by Amy Baez, Staff Writer, November 2021
|Top 12 Industries||% of Graduates|
|Educational Services (Including Teaching)||15%|
|Health Care/Social Assistance/Social Advocacy||14%|
|Construction and Real Estate||7%|
|Law & Legal Services||6%|
|Management Consulting Services||4%|
|Retail and Trade/Stores||4%|
|Computers/Computer Equipment and Software||3%|
We push the thoughts of graduating away as we share laughs at morning assembly and loudly cheer our football team under the bright lights on Friday nights. Unfortunately, reaching the last day of high school is inevitable, but our years here have prepared us for what is to come.
If you ask a student here which field they plan on majoring in, it won’t be a surprise if they answer with finance or medicine. The top three industries graduates gravitate towards is finance, educational services, and healthcare. Because of this, we are led to believe many graduates are in the business or health field. However, is this even true, and does Noble play a role in influencing our career choices?
Director of Graduate Affairs Kate Brown said, “A lot of people who want some level of success, no matter where they come from, need to make conscious choices towards what they go into.” Brown has noticed how she does not see many graduates in non-leadership roles. She added, “Nobles may have less electives, but we have courses focusing on different subjects to create a more well-rounded student and to [make them] prepared for college in whatever career they want to pursue.”
The curriculum here, however, can get in the way of students who want to pursue an elective that could help further their knowledge on a preferred field of study. Participating in summer programs of your desired career is common among students due to the lack of time and sometimes resources at school. Claire Mao (Class I) said, “There are so many electives, but so little time because of the core curriculum.” Mao has attended Cornell Engineering CURIE Academy and the MIT Beaver Work Camp to flesh out her interests. “I’m interested in becoming an engineer, or more specifically a mechanical or aerospace engineer,” Mao said. She also sheds light on how a lot of public schools have large math and science olympiad teams, and Nobles does not.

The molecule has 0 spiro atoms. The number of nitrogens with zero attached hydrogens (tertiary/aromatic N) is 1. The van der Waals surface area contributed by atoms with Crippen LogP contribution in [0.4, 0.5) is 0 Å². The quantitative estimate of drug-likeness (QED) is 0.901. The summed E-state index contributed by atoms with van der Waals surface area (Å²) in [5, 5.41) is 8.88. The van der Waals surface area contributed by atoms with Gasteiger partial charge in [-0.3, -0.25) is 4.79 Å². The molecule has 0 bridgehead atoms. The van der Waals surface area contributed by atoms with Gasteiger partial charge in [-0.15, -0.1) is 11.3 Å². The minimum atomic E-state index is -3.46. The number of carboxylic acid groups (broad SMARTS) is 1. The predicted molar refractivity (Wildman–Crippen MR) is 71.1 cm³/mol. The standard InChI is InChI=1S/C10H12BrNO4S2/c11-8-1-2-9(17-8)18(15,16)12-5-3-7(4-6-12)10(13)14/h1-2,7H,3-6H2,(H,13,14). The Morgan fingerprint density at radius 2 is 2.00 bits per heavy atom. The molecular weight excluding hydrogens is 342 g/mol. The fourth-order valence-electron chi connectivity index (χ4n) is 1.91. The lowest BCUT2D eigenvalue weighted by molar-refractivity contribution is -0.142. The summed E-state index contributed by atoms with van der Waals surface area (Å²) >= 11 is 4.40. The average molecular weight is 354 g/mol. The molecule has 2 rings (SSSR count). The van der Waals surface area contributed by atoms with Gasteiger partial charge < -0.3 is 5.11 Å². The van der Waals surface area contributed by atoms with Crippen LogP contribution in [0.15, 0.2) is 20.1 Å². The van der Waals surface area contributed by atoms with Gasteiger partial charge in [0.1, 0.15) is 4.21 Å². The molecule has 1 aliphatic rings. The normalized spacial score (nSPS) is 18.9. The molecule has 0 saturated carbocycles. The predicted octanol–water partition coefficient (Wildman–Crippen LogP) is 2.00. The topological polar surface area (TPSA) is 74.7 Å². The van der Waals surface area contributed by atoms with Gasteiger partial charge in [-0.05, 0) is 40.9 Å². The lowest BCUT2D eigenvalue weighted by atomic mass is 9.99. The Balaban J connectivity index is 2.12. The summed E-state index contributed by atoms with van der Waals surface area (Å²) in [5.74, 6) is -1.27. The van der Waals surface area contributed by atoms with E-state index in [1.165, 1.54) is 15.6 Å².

Moreover, Madeline Li (Class II), believes that the school should offer more courses for students interested in writing. Li has a passion for novel writing and is interested in pursuing creative writing as a career. She has taken the Grub Street Summer course to learn how to develop ideas and methods for novel writing and is in the process of publishing her first book. “I think Nobles encourages writers through advertising for National November Writing Month (NaNoWriMo), but I think the school could definitely improve […]We have to work really hard to find ways to make our interest known by teachers and get any creative writing acknowledged on our transcripts.”
Minh Mai (Class I), leader of Business Club, knows that he wants to major in business administration. Mai said, “I care about financial literacy and want the people who come from my background to have the financial resources to hold stability in their lives and be able to reach their goals.” Mai has taken courses outside of school on financial literacy and modeling, and has earned a certificate from the University of Pennsylvania for Introduction to Financial Accounting. “These courses build on each other and reinforce my knowledge.” Mai said.
Olivia Stevo (Class II) has also been interested in pursuing finance from a young age, inspired by her dad who was a financial analyst and is now working in investor relations. She has taken investment courses through Global Online Academy and is planning to attend a finance program at The Wharton School of the University of Pennsylvania. “Nobles encourages the finance career path because there are so many opportunities to foster your interest,” said Stevo.
The thought of Nobles encouraging many graduates to go into finance and medicine is not because they offer more resources towards it as students depend on outside of school programs.There are also outside factors that draw each person towards a different career decision.
As Brown mentioned earlier, creating well-rounded students results in them going into their preferred fields because they have the necessary skill set they acquired at Nobles. Mao said, “I don’t think Nobles tailors you to a specific career. There is a lot of choice in shaping who you want to be.”